Table 2: Details of unique quorum conditions in various SERCs' CBRs

SERC Year CBR was issued Quorum condition
Haryana 2019 no quorumrequired for proceedings, but 50% of the Commission for meetings
JERC-Manipur& Mizoram 2010 quorumis 2 members
Maharashtra 2004 quorum is fullstrength of SERC; smaller quorum can be formed in special cases but will haveto be defined in writing 
Meghalaya 2007 quorumis 2 members including chairperson 
Nagaland 2010 2 out of 3members to form quorum, but chairman can form 1-member quorum
Punjab 2005 quorumis 2 members including chairperson 
Rajasthan 2000 quorum is 2members
Tripura 2015 allmeetings to be conducted in chairperson's presence
WestBengal 2013 at least 50% ofexisting members

Source: Prayas (Energy Group) compilation based on various regulations by SERCs

As can be seen from the table, Haryana SERC issued new CBRs in 2019, which mention that quorum is not required for proceedings, but meetings of the SERC require 50% presence. Previously, in November 2018, during the annual tariff revision process, the SERC had faced difficulties to form quorum for conducting public hearings. This happened because one seat was vacant, and one incumbent member was unavailable.10 However, relying on the APTEL order of December 2013, the Chairperson went ahead to sign the tariff order as a single member.

3. But what about timely appointments?

While the APTEL’s direction to allow one member Commissions for proceedings has been widely taken up by many SERCs, some are yet to amend their regulations, as mentioned in Table 2. Since lack of clarity regarding quorum can sometimes lead to delay in orders, it is better to clarify such conditions in CBRs across states.

It is indeed important to ensure that SERCs avoid being non-functional for too long due to lack of quorum. While amending quorums can facilitate it, more appropriate action is to ensure prompt appointments by State Governments for timely filling up of vacancies. To enable this, the Electricity Act 2003 could be amended to permit Ministry of Power to appoint members of SERCs in case selection committees and State Governments are unable to decide on an appointment within 6 months of vacancy. In case a vacancy in the SERC is not filled within six months, the selection committee for the Central ERC should recommend two names and the State Government should be bound to appoint one of the recommended candidates. Further, this provision should also apply to vacancies concerning the commission chairperson as well, not just the members. Only such a strong provision may act as a serious deterrent for states to avoid delays in appointing the commission members or chairperson.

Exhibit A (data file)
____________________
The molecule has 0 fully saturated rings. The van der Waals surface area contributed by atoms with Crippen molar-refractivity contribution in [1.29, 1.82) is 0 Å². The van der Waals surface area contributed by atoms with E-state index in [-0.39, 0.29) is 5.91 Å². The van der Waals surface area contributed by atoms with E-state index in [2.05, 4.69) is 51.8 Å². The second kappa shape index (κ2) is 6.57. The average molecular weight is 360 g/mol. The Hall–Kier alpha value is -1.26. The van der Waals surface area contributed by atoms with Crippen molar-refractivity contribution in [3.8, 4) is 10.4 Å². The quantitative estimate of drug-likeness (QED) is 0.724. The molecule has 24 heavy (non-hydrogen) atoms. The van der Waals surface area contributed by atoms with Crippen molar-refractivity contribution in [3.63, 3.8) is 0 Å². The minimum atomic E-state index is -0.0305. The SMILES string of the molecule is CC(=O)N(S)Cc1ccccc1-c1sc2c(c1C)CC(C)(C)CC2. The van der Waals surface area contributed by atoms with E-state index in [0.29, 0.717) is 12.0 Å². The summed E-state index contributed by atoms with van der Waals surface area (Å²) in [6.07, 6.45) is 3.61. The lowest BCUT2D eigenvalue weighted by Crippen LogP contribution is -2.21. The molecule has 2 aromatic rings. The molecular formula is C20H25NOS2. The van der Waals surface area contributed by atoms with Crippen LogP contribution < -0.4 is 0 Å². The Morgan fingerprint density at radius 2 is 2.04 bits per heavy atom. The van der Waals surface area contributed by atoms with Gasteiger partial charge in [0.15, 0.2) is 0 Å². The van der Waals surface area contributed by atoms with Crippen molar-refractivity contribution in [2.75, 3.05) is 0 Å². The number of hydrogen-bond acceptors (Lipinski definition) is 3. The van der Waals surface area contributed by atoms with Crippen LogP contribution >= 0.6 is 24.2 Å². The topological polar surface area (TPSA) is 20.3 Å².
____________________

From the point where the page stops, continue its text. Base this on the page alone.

Similar proposals have been suggested in draft amendments to the Electricity Act 2003. The 2014 draft amendment proposed that CEA officers could be made ex-officio member till vacancy is filled. More recently, the proposed amendment of 2020 attempts to address the issue of appointments in different ways:

  • a standing selection committee appointed by the central government for all SERCs
  • references to the selection committee to be provided a year before superannuation of the member (currently this has to be provided six months earlier)
  • Central Government in consultation with the state government is to entrust functions of one SERC to another SERC, in case all posts are vacant

The recent proposals may address the issue but they also take away powers from state governments. Therefore, its potential acceptability in the federal structure is a matter of concern and broader implications of such an approach needs to be debated widely.

When SERCs do not have vacancies, it is best to have a quorum of all members. Special benches and smaller quorums should be encouraged only in extraordinary circumstances and only when there have been long vacancies. The APTEL, in the 2013 order, has taken cognizance of this “institutional vacuum”, and directed the Central Government to urge their State counterparts to take more prompt actions. Along with ensuring timely appointments to avoid vacancies, focus on measures to ensure adequate staff capacity and robust processes to maintain institutional memory is crucial.

As mentioned before, SERCs’ processes and orders require multi-disciplinary capacity and approach. While single member Commission may be convenient for timely regulatory functioning, it is quite challenging for only one member to incorporate multi-disciplinary aspects in their decision making. Hence, only timely appointments of Commission members and ensuring staff capacity can strengthen the Commission to tackle the challenges in the sector.


1. It ideally involves SERCs having a full capacity of three members, inclusive of the chairperson present during proceedings.

2. More information can be found on the Power Perspectives Portal in each state’s “State Overview”.

3. This has been discussed in the APTEL’s order, OP NO. 1 of 2011 on 02.12.2013.

4. SERCs in Arunachal Pradesh, Delhi, Karnataka, Madhya Pradesh, Sikkim, and Uttarakhand do mention a quorum clause in their CBRs.

5. Section 93 of the Electricity Act 2003, mentions that “No act or proceedings of the Appropriate Commission shall be questioned or shall be invalidated merely on the ground of existence of any vacancy or defect in the constitution of the Appropriate Commission.”

6. This is captured in Section 5 of the APTEL’s order on 02.12.13.

7. Post of Chairperson and Member (Finance) had been vacant for a year in Jharkhand, since December 2012.

8. This is as per a draft regulation, as CBRs notified after this cannot be accessed on KSERC’s website.

9. Details can be accessed here on pg. 9

10. Prior to this, Haryana SERC had amended their then CBR to allow quorum of 1 member, but only when both the other seats were vacant. Since an incumbent member was unavailable for this hearing, the quorum condition could not be met.